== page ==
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US government in time-out until Trump says so


Apple Parry
Apple Parry

By Apple Parry

This story initially ran in Issue 6, published January 22, 2019.

Today marks the 32nd day of the longest government shutdown yet, and there is no end in sight.

Federal employees will not be paid until after appropriation bills, which allow government spending, are passed into law.

In September, all funding requests for the next calendar year were either approved or declined by the House and Senate. If a request is not approved by the New Year, a shutdown is a possibility.

The shutdown will last until the House and Senate agree on a solution. When it’s over, employees are entitled to back pay.

In the meantime, workers will be scrambling to pay for necessities.

Nearly 800,000 government workers, including our military, did not receive a paycheck for their most recent pay period.

U.S. Sen. Bernie Sanders recently tweeted: “President Trump said that ‘nobody has been better at the military’ than him. So why is he keeping the government shutdown and leaving 42,000 service members without paychecks for the first time in history?”

Not only is Trump making employees work without pay, but he’s asking soldiers to continue to risk their lives – without pay.

While I’m not in the military, nor a federal employee, I do attend a federally funded school. Although I’m not personally affected by this, there are a plethora of concerns I have for the long-term outcome this will have across America.

For example, 70% of the 7.3 million students enrolled in the districts that are part of the council are signed up for free and reduced lunch.

Students who rely on schools for food might be in trouble if the shutdown lasts through March.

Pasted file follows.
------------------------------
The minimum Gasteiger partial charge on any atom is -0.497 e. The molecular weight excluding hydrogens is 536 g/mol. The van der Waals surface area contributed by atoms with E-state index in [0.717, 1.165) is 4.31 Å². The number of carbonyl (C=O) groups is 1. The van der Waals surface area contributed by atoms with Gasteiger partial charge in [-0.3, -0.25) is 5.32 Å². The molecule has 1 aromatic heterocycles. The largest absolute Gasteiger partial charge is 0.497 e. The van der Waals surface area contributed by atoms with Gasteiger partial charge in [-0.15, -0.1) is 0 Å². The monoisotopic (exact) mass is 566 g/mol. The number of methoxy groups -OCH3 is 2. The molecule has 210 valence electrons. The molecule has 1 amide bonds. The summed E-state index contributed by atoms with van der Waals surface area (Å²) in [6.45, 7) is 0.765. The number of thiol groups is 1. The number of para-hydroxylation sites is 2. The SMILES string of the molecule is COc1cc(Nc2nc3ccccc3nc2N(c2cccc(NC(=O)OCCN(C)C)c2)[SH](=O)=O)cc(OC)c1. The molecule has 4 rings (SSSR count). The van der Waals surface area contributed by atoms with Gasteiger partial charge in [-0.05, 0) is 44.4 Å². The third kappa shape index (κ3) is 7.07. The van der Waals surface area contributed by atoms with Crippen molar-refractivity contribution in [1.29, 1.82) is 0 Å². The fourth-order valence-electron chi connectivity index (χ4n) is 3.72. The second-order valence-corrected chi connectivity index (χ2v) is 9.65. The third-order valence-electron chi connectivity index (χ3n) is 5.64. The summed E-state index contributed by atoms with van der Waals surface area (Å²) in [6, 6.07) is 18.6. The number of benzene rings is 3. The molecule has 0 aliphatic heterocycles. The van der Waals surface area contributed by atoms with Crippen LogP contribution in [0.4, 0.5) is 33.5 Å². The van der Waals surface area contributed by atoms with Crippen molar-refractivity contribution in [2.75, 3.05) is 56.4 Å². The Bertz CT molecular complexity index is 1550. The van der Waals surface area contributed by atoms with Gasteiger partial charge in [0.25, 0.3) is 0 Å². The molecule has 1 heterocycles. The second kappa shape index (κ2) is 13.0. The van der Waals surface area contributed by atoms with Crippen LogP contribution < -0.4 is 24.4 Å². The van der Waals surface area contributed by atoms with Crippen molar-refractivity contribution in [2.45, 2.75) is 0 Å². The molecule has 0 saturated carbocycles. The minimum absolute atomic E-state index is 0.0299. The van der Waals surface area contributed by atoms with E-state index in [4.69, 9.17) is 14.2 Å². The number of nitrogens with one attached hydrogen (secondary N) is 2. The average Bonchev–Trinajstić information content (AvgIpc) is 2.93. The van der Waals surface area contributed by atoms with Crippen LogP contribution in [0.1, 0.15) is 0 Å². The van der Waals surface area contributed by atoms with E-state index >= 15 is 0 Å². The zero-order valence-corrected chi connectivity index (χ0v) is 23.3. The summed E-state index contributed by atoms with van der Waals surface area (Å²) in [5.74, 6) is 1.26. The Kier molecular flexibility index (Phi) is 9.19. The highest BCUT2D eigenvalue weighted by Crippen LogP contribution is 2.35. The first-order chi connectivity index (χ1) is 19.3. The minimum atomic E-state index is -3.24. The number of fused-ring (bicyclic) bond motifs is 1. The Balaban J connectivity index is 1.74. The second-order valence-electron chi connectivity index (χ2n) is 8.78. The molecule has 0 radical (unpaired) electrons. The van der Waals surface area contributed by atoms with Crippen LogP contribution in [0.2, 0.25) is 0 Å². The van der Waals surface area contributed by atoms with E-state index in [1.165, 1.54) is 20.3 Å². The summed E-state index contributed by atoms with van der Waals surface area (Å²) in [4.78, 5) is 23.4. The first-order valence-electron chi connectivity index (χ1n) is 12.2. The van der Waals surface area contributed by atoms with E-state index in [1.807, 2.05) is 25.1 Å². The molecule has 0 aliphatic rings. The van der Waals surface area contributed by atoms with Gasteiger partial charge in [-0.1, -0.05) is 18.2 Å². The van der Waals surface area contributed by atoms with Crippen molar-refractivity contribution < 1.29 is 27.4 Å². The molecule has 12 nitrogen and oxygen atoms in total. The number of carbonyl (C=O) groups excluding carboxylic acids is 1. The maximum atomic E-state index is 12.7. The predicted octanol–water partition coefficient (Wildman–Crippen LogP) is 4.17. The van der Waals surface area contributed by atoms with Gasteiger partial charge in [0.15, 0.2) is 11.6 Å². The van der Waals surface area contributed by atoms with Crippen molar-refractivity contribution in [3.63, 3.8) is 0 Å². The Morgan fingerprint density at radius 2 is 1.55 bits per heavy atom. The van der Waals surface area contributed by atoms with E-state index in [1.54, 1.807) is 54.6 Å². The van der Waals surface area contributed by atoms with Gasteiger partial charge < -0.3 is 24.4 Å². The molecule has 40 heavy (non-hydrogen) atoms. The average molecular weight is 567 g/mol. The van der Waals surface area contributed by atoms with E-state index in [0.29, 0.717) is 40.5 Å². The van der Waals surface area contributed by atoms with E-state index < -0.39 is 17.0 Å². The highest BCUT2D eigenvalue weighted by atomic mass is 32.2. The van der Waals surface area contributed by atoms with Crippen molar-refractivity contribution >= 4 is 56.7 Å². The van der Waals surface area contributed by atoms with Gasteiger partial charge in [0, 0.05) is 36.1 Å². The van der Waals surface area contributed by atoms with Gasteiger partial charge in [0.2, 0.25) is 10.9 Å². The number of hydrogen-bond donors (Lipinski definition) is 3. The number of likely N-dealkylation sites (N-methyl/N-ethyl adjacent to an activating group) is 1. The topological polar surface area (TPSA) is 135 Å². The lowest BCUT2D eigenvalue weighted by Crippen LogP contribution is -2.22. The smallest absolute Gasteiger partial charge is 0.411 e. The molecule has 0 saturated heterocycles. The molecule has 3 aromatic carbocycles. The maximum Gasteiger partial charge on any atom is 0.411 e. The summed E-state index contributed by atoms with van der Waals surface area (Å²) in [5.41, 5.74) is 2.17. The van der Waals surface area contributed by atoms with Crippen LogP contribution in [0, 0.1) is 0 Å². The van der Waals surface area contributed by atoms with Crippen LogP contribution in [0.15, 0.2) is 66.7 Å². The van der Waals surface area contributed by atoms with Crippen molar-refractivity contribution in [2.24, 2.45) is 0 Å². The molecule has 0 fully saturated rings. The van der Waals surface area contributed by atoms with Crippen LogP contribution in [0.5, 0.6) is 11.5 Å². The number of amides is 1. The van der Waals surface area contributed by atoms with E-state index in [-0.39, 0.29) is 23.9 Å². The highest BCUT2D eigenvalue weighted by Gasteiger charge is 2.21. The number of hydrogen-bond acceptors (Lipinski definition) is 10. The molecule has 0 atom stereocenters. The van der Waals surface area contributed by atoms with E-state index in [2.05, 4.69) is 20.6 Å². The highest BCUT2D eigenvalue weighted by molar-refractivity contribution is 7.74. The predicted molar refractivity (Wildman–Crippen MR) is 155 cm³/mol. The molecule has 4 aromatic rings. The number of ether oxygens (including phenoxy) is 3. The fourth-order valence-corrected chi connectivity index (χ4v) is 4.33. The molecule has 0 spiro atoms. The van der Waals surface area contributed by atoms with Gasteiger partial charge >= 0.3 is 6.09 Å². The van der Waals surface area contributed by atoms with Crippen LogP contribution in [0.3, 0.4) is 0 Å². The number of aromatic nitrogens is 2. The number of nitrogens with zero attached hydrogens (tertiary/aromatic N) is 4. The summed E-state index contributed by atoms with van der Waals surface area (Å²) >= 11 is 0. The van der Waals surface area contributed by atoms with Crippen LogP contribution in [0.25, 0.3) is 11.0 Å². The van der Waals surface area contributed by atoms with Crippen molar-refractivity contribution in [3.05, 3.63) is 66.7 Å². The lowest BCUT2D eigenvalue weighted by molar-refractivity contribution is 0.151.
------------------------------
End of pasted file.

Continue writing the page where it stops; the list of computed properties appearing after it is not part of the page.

After March, the schools will have to use their “rainy day” savings or pull funding from extracurricular activities in order to accommodate food prices.

Imagine telling these children that they can no longer go to their favorite after school activity, because the school has to use that money to feed them now.

Trump recently tweeted, “Great being with the National Champion Clemson Tigers last night at the White House. Because of the Shutdown I served them massive amounts of Fast Food (I paid), over 1000 hamburgers etc. Within one hour, it was all gone. Great guys and big eaters!”

Well Trump, since you’re feeling generous, why don’t you buy lunch for the 30 million children signed up for free and reduced lunch that you’ve screwed over?

Rapper Cardi B chimed in on the situation on her Instagram, posting a video in which she voiced her profanity-ridden opinion, bringing up the length of time the shutdown has dragged on, and stressing that this needs to be taken care of and handled.

Cardi B would like to stress that she isn’t weighing in on political subjects for “clout,” she is genuinely interested in political science, and is concerned for the citizens of America.